NASHVILLE, Tenn. — Major milestones in the civil rights movements for minorities and women are among a slew of Tennessee historical events, names and places that would no longer be required learning under a proposed overhaul of the social studies curriculum.
Other items dropped from the draft changes to the lesson plans would include the Cherokee origins of the state’s name, why Tennessee is known as the Volunteer State, details of a labor insurrection among coal miners in the 1890s and several major Civil War battles fought around the state.
Tennessee State Historian Carroll Van West in a letter to the review committee urges members to abandon the changes that he said “constitute a whole scale change in what students will learn about their history, their communities, and state.”
“Tennessee history, in these proposed standards, is not considered as fundamental to the education of our students,” said Van West, a professor at Middle Tennessee State University. “A sense of identity and pride of place are so important to a community’s pulling together and prospering.”
The proposed changes are part of a review of standards conducted every six years. The draft standards follow recommendations made by educators around the state about what should be taught in U.S. history courses in first , fourth, fifth, eighth and 11th grades.
The Tennessee items that would be removed from required history courses in include:
— The Highlander Folk School, once a major player in the civil rights movement that counted Rosa Parks among its alumni and Martin Luther King Jr., Eleanor Roosevelt and folk singer Pete Seeger among its supporters.
— The tent city movement in western Tennessee that sprang up in the early 1960s when white property owners evicted hundreds black tenant farms in retaliation for demanding the right to vote.
— Nashville suffragette Anne Dudley’s efforts to get lawmakers to make Tennessee the 36th and deciding state to ratify the 19th Amendment to the U.S. Constitution in 1920, giving women the right to vote. A statue honoring Dudley and four other suffrage leaders was installed in Nashville’s Centennial Park in August.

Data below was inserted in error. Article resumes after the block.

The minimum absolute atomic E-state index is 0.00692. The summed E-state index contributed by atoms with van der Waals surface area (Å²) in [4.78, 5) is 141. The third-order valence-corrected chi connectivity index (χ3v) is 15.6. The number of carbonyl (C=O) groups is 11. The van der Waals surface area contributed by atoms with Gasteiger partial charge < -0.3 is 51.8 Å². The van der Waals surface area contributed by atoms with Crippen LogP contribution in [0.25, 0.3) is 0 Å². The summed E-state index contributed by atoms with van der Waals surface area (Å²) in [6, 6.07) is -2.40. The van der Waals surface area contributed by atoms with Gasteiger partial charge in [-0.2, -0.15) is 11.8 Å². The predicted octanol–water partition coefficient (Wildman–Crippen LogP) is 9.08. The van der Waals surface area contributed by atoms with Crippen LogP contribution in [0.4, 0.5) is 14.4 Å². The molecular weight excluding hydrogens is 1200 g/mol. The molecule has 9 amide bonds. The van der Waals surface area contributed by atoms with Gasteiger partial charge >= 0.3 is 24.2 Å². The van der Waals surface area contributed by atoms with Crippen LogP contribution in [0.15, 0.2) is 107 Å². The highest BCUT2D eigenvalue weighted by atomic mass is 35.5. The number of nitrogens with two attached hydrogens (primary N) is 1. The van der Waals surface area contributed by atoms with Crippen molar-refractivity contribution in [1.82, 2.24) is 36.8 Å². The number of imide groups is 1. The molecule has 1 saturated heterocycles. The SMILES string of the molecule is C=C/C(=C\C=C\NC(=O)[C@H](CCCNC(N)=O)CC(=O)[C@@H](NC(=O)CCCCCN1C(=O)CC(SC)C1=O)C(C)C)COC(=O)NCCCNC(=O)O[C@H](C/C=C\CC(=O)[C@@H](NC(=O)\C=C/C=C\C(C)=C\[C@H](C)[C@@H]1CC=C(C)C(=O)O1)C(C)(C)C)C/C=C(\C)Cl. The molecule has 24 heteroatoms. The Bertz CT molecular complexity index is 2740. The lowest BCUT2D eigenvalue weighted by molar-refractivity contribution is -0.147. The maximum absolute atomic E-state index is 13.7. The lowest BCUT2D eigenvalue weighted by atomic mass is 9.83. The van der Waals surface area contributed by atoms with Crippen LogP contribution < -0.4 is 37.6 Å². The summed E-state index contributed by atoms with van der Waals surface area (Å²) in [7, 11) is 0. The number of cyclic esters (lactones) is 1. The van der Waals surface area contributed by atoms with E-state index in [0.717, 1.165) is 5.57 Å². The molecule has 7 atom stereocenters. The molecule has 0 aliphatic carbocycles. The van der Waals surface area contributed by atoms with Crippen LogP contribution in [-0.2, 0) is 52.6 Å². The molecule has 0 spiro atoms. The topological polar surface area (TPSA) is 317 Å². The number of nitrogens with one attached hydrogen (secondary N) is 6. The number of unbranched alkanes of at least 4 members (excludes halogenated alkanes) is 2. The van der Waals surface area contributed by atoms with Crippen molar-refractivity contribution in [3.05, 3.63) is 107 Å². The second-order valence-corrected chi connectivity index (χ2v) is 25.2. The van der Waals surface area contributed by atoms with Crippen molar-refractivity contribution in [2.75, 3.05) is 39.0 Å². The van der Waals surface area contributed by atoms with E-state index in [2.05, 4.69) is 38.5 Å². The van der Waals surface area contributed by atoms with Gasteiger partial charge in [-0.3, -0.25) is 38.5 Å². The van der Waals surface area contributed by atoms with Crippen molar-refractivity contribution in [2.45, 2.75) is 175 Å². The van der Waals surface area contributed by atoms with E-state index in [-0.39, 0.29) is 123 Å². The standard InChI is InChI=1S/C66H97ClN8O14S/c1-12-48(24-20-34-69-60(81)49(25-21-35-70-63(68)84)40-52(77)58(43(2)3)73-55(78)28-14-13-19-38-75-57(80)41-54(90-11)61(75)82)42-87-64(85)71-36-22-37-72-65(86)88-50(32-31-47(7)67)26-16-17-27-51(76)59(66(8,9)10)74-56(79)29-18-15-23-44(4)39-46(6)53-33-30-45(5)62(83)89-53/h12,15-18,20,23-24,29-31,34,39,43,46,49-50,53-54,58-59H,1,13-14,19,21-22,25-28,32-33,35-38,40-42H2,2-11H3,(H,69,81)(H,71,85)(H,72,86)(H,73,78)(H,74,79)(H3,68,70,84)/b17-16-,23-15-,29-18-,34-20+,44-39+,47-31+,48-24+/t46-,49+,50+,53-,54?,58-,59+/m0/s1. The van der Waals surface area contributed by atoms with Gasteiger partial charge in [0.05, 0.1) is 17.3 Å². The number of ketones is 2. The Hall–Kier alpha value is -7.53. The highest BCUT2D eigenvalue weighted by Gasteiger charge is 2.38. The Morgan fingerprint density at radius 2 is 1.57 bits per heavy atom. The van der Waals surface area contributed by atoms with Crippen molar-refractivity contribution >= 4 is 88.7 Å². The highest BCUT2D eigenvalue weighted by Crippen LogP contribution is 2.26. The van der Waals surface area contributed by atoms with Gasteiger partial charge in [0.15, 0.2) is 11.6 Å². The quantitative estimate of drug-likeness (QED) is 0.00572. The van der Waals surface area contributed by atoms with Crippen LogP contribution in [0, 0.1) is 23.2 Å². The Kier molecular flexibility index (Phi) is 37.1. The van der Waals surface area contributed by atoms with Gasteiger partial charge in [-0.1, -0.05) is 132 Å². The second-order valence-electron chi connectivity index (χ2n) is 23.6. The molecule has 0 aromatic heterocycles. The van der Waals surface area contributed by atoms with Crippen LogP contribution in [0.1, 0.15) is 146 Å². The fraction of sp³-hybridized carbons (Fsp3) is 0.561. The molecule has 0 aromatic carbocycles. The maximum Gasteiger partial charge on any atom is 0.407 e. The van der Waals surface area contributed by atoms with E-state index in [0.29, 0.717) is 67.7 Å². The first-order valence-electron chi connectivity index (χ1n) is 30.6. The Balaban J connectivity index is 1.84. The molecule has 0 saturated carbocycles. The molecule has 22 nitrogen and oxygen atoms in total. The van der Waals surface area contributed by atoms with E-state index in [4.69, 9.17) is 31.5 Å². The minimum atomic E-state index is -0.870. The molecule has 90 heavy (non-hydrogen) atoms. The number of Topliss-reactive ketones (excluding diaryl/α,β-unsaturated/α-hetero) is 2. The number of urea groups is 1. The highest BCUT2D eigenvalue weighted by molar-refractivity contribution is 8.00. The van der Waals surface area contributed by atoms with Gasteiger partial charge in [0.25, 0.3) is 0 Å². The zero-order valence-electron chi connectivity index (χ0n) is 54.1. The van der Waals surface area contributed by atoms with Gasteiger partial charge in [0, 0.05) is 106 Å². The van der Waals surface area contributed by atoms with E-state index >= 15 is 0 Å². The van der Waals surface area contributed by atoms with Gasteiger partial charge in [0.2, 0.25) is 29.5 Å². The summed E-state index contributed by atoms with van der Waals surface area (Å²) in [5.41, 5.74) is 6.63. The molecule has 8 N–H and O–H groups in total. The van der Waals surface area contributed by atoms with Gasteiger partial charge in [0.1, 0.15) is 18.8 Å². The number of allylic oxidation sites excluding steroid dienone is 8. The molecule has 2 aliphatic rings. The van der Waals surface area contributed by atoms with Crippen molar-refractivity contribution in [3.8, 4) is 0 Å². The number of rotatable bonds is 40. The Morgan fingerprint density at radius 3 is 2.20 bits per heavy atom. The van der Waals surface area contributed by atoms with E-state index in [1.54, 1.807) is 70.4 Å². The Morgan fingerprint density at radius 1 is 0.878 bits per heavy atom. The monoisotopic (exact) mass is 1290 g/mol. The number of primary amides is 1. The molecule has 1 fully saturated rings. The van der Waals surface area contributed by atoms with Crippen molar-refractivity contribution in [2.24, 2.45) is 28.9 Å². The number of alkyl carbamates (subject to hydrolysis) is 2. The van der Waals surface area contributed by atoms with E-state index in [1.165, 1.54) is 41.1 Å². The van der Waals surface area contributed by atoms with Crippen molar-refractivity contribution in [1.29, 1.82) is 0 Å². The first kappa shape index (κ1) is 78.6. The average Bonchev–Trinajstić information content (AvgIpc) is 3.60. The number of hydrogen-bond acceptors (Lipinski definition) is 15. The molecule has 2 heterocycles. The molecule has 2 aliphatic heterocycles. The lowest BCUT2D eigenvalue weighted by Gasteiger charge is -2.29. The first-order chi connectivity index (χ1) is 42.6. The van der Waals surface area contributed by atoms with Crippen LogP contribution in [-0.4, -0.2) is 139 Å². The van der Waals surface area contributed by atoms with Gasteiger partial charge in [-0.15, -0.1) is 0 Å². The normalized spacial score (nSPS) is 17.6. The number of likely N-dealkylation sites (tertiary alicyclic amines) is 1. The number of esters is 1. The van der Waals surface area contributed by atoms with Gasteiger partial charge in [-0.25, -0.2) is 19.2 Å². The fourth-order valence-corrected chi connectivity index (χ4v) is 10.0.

— Pulitzer Prize-winning West Tennessee author Alex Haley’s novel, “Roots: The Saga of an American Family,” and the television miniseries that became a national phenomenon when it aired in 1977.
Laura Encalade, the director of policy and research at the State Board of Education, said teachers were struggling to cover the breadth of required teaching topics.
The draft standards reflect efforts to streamline the standards to make them “more manageable for teachers and for students as well,” she said.
“There was just a lot of content to cover each year and really too many standards for teachers to be able to reasonably get through in a single year as to the level of the depth and the rigor,” Encalade said.
But that effort to simplify the standards has disproportionally come at the cost of Tennessee state history, said Barry Thacker, the founder of an educational nonprofit called the Coal Creek Watershed Foundation.
One of the historical events that would be removed from the standards is the Coal Creek War that broke out in 1891 when miners revolted against the state’s program to lease prisoners to private companies. The labor strife ultimately led the state Legislature to ban the practice of convict leasing.
“For the state board of education to say that those individuals and what they sacrificed is not important, I don’t think that’s right,” Thacker said. “They are significant part of Tennessee history and they should be remembered.”
While the 1862 Battle of Shiloh, bloodiest in American history to that point, would remain in the lesson plans, a series of other key encounters around the state would come out, including the battles of Nashville, Franklin, Chickamauga and Fort Donelson.
The Union victory at Fort Donelson in 1862 first made a name for its commander, Ulysses S. Grant, and led within days to Nashville becoming the first Confederate state capital to fall to the North.
Grant boasted after the battle that: “Fort Donelson will hereafter be marked in capitals on the maps of our united country.” But not in Tennessee lesson plans if the changes are approved.
State Rep. Steve McDaniel, a Civil War battle re-enactor from Parker’s Crossroads, said he understands the pressures faced by teachers because they “only have a certain amount of time in a day to teach and we’ve required them to teach more.”
But the Republican lawmaker who sponsored a new law this year to make it more difficult to remove Confederate symbols and statues from public places, added that any deleting of any state historical facts from the standards “needs very careful review by the public and by Tennessee’s historians.”
For Van West, the state historian, the bid to dial back state history from the curriculum comes at a particularly inopportune time with construction underway on an ambitious new $160 million state museum in Nashville.
If the proposed standards are approved, he said, “in many cases the new State Museum will explore concepts and chapters in our history that never are covered in Tennessee classrooms.”
The proposed standards are posted on the State Board of Education’s website at https://apps.tn.gov/tcas, though they don’t indicate which historical events have been removed from the previous standards.
Public comments will be accepted until the standard recommendation committee’s next meeting on Oct. 28.